INTRODUCTION: Welcome to the Bryn Mawr trust wealth management podcast, providing commentary on what’s moving the financial markets, financial planning, and other timely business and monetary topics. Please welcome your host, Jennifer Fox, president of BMT wealth management.
JENNIFER: Hello everyone. I’m here with Elizabeth Wagner, who’s the director of institutional wealth management at Bryn Mawr Trust. Elizabeth works with endowments and foundations on all philanthropic matters including governance and spending policies. And quite candidly, our topic today, which is forever is a long time. So Elizabeth and I had a chance to touch base on this topic and really think about what’s the purpose of an endowment or a foundation, which is where the title came from, is a forever as a long time. So Elizabeth, tell me about kind of the title and your thoughts about that.
ELIZABETH: I like talking about forever because whenever I sit in front of an investment committee, we ended up talking about what they know best and often, especially for smaller nonprofits, their investment background comes from investing for themselves and their families and their thinking in terms of one generation or maybe two. But endowments don’t retire and they don’t die. And for most nonprofits, the idea is that the endowment lives forever and is a source of vitality and rejuvenation. And so not only does it have to survive, but it has to grow. And so those challenges around how do you think about investing with an endowment lens with a constantly looking forward, multi-generational investment horizon, um, are real challenges. And so I always insist on talking about forever with nonprofit boards because it makes so much sense to separate this from the kind of investing that they might think about in their personal lives or even in their professional lives if they’re working with individuals and families as we do.
JENNIFER: So if I’m a trustee on a philanthropic board, or perhaps even in an endowment, what are some of the things that I need to really be thinking about or paying attention to in that forever mindset?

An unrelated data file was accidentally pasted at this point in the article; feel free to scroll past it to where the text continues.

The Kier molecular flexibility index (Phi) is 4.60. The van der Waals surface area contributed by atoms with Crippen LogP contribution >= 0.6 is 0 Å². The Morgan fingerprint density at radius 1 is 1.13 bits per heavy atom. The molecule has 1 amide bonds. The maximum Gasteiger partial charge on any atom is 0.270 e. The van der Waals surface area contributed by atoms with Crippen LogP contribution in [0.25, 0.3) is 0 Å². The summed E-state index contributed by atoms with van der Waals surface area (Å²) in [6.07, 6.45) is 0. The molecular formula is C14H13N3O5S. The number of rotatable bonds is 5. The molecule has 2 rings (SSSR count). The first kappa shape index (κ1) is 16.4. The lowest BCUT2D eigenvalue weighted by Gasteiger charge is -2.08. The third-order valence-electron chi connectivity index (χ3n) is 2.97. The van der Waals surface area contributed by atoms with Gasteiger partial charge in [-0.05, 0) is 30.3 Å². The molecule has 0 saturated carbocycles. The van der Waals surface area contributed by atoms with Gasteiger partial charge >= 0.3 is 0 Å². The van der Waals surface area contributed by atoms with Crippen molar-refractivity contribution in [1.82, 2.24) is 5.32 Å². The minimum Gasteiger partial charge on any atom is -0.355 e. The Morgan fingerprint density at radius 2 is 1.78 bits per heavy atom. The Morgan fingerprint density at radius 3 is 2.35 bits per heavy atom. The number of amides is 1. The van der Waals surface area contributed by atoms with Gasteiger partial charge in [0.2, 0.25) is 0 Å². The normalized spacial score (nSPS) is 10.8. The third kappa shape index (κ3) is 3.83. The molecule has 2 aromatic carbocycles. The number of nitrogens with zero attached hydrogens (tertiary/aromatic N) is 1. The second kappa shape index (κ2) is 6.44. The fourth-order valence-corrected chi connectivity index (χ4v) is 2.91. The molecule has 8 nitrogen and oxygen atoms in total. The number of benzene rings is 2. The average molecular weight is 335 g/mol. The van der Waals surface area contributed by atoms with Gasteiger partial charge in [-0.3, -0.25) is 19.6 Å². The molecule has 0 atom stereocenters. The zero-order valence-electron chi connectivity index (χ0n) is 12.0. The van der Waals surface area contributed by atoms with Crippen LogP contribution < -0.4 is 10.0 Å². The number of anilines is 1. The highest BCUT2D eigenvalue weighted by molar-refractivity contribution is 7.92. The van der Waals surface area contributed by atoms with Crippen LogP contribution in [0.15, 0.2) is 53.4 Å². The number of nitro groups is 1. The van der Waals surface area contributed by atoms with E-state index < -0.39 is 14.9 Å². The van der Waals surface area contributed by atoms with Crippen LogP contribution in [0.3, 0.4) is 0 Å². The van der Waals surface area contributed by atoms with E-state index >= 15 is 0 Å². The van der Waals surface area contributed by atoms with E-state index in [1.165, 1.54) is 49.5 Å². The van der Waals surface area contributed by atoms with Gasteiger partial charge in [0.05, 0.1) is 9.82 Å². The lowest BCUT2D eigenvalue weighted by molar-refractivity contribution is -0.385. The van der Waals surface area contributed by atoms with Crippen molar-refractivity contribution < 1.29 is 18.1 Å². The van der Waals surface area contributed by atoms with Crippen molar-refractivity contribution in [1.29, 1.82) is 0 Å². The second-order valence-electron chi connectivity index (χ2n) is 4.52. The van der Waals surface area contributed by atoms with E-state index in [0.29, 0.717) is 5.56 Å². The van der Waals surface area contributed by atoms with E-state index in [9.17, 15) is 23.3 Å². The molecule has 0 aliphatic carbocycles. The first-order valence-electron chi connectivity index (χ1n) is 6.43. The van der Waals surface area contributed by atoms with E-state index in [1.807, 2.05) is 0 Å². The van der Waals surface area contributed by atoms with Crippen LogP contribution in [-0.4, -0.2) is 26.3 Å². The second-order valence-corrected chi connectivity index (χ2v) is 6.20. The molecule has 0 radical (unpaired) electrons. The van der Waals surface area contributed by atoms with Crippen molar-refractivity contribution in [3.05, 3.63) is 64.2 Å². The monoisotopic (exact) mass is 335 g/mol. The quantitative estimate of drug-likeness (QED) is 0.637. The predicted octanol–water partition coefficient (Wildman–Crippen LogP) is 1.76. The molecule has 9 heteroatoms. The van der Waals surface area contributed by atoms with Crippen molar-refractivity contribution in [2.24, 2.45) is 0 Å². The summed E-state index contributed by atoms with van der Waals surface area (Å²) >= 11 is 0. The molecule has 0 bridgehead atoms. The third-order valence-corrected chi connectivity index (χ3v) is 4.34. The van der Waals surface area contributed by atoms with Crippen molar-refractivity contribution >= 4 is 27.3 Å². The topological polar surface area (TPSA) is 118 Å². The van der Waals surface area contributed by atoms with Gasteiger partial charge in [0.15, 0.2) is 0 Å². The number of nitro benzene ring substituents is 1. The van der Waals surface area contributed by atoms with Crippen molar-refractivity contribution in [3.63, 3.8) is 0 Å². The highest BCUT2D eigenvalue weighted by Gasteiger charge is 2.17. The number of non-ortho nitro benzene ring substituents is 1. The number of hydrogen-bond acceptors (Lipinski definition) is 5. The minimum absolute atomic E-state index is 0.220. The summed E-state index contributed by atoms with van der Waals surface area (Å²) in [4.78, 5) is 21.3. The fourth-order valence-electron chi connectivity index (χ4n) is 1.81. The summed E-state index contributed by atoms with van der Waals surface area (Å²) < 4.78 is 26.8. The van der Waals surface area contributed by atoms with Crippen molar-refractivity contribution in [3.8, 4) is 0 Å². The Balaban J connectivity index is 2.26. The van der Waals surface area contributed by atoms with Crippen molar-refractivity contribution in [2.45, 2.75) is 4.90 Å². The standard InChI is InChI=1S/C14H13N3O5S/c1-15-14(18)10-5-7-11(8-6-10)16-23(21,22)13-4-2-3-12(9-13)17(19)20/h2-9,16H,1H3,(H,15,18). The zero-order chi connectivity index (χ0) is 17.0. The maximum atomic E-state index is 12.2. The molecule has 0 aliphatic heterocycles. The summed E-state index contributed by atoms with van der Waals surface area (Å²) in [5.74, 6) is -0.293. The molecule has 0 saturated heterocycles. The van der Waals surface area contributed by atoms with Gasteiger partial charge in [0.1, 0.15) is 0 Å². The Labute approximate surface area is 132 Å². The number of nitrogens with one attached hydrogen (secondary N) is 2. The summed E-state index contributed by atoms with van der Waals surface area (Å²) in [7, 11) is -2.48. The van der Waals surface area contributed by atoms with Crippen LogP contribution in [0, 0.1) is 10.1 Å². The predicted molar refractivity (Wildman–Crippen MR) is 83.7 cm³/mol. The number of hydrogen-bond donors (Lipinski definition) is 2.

ELIZABETH: So first I would say, remember that you are a fiduciary. And so the first thing is, it’s not my money. I’m accountable to myself, to this organization, to all the trustees of the future. And if it’s a strong organization with a significant endowment and you hope that line goes on forever, I’m accountable to all of those people, um, for, for good management and being thoughtful about the environment we’re in and how we can protect this organization’s a strong suits forever. One of the things we talk about a lot, um, in endowment management is these are special dollars. We sometimes talk about the George Orwell’s 1984 some pigs are more special than others. Some dollars are more special than others. And charitable dollars are those dollars because there’s so hard to raise. Most endowments are built out of very specific gifts, often bequest, often from the most important that an organization has. And so that requires a special kind of care on the part of a nonprofit trustee. And so first we say, remember, you’re a fiduciary, then remember, you’re beholden to all of the trustees of the future. Then remember, you’re beholden to your donors who have created this. And so once you feel the weight of all of that responsibility sink in, I think it’s a little easier, um, to start to think about what responsible, thoughtful investment management looks like when you’re thinking forever into the future. And I think the first big questions are, um, when you think about what you want this endowment to accomplish over time, what is its role for the organization? Um, are you in a place where you are relying on an annual payout? When I talk with trustees, I often talk about the discipline of managing an endowment. And I mean that not only in terms of managing the endowment itself and the investments within it and your investment advisor, but also about how you’re going to use the money once it flows into your operating budget. And I recommend that, um, all organizations with endowments do take a draw every year. And here’s why. We saw this in um, in 2008 particularly organizations that had, had endowment that had been doing very well and hadn’t taken a drawn a couple of years, got to the end of 2008 and said, gosh, we are having a very difficult year and we didn’t take a draw last year or the year before or the year before that. So how about we take maybe 10 or 15% Fisher just to make up for what we didn’t take last year. Their portfolios had already suffered a hit. They were taking another 10 or 15% before you know it. Um, the endowment’s half the size it was last year. And so the discipline of both managing the endowment well and making choices about your spend policy and sticking to them religiously, whether it’s a good year, a bad year or something in between. I think it’s really key for nonprofit trustees.